Ellen P. Murphy, Van Osdell, Mary Ann, Overstreet, Karen | 5/8/2008 12:58:42 AM
Childhood brain development, protecting memory, eating healthy, financial management and leadership were the hot topics at the spring professional development conference for LSU AgCenter Extension Family and Consumer Sciences and 4-H Programs.
Seventy-five people attended the conference in Baton Rouge April 29 to May 1.
The pre-natal environment is a new field of science that is showing that “we cross more biological and developmental milestones before we are born than we will ever get after we are here,” said Dr. Stewart Gordon, associate professor of clinical pediatrics with the LSU Health Sciences Center at Earl K. Long Medical Center.
Gordon said prevention is the answer to obesity and obesity is producing a potential decline in life expectancy in the United States in the 21st century.
Studies show the best predictor of obesity for a 6-year-old child is the weight of his parents. If one parent is overweight, the child has a 40 percent chance of becoming obese. The odds jump to 80 percent if both parents are overweight, Gordon said. If neither parent is overweight, the number is 7 percent.
“We cannot afford to continue this trend,” Gordon said.
Poverty can be a predictor of lower intelligence and poor school performance, Gordon said. Children from low-income families have been exposed to 13 million words in parent-child interactions while children from professional families have been exposed to 45 million, he added.
He said Indiana estimates its future prison construction based on the number of second graders who aren’t reading on grade level. “Low literacy is the common demographic among prisoners,” Gordon said.
“An investment in early childhood development is the purest form of economic development,” he said. “Spend time with your babies, read with your babies. The best toy you can give your child is yourself.”
Memory loss is not a “normal” part of the aging process and may be preventable, said Andrew Crocker, extension program specialist in gerontology for the Texas AgriLife Extension Service.
Learning can be auditory, visual and kinesthetic, Crocker said. “We have dominant learning styles for different tasks,” he said.
Crocker said drugs and alcohol, stress, grief, depression and improper nutrition can lead to problems with recall. He said people can expand their minds with word games and conversation.
“Eat smart and move more,” said Dr. Carolyn Dunn, nutrition specialist with the Cooperative Extension Service at North Carolina State University.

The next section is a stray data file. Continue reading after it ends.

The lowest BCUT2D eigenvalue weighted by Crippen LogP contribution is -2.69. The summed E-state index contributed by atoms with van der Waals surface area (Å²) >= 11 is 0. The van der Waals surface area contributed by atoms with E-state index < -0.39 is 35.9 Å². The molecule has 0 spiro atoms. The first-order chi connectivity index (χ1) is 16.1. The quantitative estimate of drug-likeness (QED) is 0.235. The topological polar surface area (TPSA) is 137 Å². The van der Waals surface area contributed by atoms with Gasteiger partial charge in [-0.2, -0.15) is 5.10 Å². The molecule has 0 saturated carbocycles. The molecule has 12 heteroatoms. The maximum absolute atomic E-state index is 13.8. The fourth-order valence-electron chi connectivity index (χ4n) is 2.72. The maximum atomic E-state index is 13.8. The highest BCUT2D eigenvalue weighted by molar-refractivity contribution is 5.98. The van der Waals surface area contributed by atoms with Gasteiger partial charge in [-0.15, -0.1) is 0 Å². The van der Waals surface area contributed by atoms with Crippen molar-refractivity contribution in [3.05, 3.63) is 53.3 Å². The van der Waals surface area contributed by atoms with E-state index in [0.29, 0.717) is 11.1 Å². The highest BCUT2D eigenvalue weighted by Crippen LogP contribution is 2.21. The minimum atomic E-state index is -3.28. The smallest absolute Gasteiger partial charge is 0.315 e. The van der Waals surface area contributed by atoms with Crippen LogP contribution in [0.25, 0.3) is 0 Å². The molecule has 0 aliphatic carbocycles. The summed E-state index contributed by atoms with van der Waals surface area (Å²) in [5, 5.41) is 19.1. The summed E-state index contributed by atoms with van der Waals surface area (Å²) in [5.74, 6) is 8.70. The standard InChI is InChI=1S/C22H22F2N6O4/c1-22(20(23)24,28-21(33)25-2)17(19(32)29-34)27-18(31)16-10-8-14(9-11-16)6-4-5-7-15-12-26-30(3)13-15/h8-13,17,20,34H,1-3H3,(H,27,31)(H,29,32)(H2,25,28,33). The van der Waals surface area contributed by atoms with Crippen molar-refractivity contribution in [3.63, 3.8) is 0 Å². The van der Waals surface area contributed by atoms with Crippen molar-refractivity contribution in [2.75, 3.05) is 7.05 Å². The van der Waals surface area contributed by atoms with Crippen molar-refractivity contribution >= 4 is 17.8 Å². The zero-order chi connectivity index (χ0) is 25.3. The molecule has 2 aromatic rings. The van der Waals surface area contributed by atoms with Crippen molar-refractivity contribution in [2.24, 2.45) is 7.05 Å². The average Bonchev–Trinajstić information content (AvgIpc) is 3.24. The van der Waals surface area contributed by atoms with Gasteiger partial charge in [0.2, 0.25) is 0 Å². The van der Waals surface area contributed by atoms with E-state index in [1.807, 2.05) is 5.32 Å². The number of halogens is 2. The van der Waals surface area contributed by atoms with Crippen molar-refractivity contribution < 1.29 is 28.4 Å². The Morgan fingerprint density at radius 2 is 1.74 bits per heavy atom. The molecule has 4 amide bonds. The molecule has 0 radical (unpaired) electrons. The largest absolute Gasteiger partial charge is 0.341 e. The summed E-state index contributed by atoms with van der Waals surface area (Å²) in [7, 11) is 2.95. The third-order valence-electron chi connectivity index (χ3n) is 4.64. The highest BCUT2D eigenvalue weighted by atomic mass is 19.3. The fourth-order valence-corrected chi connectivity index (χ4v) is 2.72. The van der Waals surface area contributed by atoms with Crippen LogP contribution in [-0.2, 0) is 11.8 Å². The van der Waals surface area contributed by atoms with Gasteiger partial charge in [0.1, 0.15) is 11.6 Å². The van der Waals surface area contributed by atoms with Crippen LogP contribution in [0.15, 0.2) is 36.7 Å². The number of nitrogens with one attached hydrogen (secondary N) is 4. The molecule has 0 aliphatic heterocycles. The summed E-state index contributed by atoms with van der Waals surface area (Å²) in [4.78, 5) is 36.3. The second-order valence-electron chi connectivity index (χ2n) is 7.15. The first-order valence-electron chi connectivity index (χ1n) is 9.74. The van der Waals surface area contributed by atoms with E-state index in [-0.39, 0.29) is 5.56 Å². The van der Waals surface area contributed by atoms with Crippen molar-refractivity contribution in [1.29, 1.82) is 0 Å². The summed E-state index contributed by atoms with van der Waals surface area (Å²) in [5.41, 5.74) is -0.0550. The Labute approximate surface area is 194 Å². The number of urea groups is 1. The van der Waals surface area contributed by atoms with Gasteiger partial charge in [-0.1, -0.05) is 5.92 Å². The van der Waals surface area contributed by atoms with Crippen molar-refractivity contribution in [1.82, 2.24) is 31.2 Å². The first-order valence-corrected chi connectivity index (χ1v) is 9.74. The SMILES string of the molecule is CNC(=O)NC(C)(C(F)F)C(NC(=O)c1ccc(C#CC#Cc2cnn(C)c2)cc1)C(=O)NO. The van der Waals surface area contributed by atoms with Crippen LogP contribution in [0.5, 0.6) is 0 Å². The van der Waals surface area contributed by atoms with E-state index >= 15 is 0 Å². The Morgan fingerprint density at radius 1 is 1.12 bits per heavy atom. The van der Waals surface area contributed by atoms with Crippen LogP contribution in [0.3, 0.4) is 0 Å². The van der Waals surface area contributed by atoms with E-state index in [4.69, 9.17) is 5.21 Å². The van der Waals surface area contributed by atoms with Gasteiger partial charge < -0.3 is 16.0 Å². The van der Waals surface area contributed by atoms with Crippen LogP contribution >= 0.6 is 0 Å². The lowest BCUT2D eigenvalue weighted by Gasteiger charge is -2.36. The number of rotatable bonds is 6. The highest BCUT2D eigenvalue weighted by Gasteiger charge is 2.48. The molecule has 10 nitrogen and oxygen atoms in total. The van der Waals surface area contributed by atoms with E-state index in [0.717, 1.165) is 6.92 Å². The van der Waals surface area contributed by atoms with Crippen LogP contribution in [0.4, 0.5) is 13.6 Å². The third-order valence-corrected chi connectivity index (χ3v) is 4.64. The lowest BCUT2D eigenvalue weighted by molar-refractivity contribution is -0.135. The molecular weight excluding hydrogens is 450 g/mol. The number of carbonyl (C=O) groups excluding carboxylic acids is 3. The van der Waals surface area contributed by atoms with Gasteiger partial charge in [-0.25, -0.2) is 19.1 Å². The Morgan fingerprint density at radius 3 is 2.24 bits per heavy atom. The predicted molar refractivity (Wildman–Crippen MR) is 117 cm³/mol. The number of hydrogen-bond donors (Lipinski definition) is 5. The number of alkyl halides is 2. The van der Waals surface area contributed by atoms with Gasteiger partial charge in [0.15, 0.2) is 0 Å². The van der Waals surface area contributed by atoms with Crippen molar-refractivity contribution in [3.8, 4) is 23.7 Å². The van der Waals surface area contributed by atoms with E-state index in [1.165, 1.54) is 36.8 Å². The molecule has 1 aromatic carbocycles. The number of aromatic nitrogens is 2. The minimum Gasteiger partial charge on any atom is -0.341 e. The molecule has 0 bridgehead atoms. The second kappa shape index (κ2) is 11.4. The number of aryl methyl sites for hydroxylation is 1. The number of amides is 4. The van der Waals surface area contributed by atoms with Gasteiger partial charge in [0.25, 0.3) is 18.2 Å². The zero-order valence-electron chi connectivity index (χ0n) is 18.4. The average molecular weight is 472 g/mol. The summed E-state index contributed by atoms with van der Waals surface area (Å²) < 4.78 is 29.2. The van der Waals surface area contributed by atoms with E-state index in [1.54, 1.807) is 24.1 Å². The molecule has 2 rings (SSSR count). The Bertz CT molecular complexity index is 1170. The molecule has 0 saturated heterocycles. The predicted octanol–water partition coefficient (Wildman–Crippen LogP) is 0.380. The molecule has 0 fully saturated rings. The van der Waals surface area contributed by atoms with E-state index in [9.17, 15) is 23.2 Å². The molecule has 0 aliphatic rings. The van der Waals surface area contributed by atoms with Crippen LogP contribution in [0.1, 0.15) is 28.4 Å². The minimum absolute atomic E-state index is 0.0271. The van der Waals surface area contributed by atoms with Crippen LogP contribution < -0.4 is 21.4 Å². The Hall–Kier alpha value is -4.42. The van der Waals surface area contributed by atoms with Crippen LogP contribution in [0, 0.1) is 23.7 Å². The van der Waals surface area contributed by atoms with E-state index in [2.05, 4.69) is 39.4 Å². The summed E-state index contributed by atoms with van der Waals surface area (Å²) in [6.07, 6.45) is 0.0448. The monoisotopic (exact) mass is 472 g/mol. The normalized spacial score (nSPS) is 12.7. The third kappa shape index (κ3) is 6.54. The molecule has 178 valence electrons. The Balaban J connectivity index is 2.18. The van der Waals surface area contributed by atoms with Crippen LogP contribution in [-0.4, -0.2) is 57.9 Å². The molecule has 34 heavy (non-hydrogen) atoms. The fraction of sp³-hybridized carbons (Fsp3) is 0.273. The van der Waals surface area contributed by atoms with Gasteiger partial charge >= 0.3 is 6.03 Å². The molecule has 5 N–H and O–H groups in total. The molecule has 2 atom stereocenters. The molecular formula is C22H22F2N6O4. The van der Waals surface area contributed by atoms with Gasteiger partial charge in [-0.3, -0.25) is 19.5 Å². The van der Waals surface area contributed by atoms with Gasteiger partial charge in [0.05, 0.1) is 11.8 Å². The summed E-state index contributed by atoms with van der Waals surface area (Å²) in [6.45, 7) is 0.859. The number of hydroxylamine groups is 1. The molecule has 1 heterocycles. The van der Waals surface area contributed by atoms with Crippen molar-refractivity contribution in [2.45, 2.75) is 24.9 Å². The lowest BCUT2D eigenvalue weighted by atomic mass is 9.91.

“The percent of overweight children has doubled in two decades,” Dunn said. “Three-fourths of overweight teens grow up to be overweight or obese adults. We are raising Generation XXL.”
She said many children no longer eat meals with their families or have physical education once a day at school. She said strategies similar to removing ash trays and enforcing seat belt use need to be created for healthy eating and physical activity.
“People need clear, succinct messages,” she added.
Dunn’s messages included:
--If the calorie level in one meal has a comma, it’s no good. Plan before shopping.
--Tame the tube. More TV means a higher body weight. There are not a lot of commercials for bananas, tomatoes and strawberries. Don’t keep the TV on all the time or allow it in the bedroom.
--Right-size your portions. She said this comes from the “Department of Duh.” The more you eat, the more you weigh. The more you’re served, the more you eat.
--Re-think your drink. A 20-ounce Coke has 17 teaspoons of sugar while a PowerAde has nine. Choose soft drinks once in a while and drink smaller portions.
--Enjoy more fruits and vegetables; the darker the better.
“Get on the bandwagon of the chancellor’s fitness challenge,” Dr. Ellen Murphy, associate director of the LSU AgCenter’s School of Human Ecology, told her co-workers. “Be a role model.”
The conference focused on financial management on the final day.
“If you don’t have a financial plan, you’re planning to fail,” said Clinton Vaughn, community affairs officer with the Federal Deposit Insurance Corp. “Seventy percent of all American families live paycheck to paycheck. That means only 30 percent of our families have savings beyond one payday.”
LSU AgCenter administrators echoed the message.
“We are going to have to make sure our families’ financial management is a high priority,” said Dr. Paul Coreil, LSU AgCenter vice chancellor and director of the Louisiana Cooperative Extension Service.
“If we can teach young people how to manage finances, it will help them as adults,” he told the AgCenter faculty members. “Your work is more relevant today than it has ever been. Take your responsibilities seriously and help our constituents reach their potential.”
“We need to get the public passionate about caring for children and poverty in the state,” said Dr. Karen Overstreet, who works with leadership and volunteer development in the LSU AgCenter.
Writer: Mary Ann Van Osdell, (318) 741-7430, ext. 1104, email@example.com